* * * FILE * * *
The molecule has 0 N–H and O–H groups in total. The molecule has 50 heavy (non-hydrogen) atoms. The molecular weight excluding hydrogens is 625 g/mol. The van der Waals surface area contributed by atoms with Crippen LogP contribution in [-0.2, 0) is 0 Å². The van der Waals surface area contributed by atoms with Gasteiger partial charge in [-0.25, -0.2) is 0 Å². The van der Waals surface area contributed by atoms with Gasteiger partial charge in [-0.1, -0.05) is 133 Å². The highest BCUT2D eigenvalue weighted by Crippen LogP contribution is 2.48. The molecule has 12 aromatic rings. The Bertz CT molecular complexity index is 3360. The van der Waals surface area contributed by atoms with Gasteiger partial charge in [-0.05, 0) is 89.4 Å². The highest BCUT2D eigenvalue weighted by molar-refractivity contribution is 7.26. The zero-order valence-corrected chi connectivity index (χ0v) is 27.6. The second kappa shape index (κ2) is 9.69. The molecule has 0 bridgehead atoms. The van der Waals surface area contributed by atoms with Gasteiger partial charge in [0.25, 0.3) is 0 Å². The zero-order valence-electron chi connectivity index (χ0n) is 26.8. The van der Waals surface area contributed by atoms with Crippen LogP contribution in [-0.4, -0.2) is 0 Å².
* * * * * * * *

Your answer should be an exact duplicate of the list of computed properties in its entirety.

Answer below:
The molecule has 0 N–H and O–H groups in total. The molecule has 50 heavy (non-hydrogen) atoms. The molecular weight excluding hydrogens is 625 g/mol. The van der Waals surface area contributed by atoms with Crippen LogP contribution in [-0.2, 0) is 0 Å². The van der Waals surface area contributed by atoms with Gasteiger partial charge in [-0.25, -0.2) is 0 Å². The van der Waals surface area contributed by atoms with Gasteiger partial charge in [-0.1, -0.05) is 133 Å². The highest BCUT2D eigenvalue weighted by Crippen LogP contribution is 2.48. The molecule has 12 aromatic rings. The Bertz CT molecular complexity index is 3360. The van der Waals surface area contributed by atoms with Gasteiger partial charge in [-0.05, 0) is 89.4 Å². The highest BCUT2D eigenvalue weighted by molar-refractivity contribution is 7.26. The zero-order valence-corrected chi connectivity index (χ0v) is 27.6. The second kappa shape index (κ2) is 9.69. The molecule has 0 bridgehead atoms. The van der Waals surface area contributed by atoms with Gasteiger partial charge in [0.25, 0.3) is 0 Å². The zero-order valence-electron chi connectivity index (χ0n) is 26.8. The van der Waals surface area contributed by atoms with Crippen LogP contribution in [-0.4, -0.2) is 0 Å².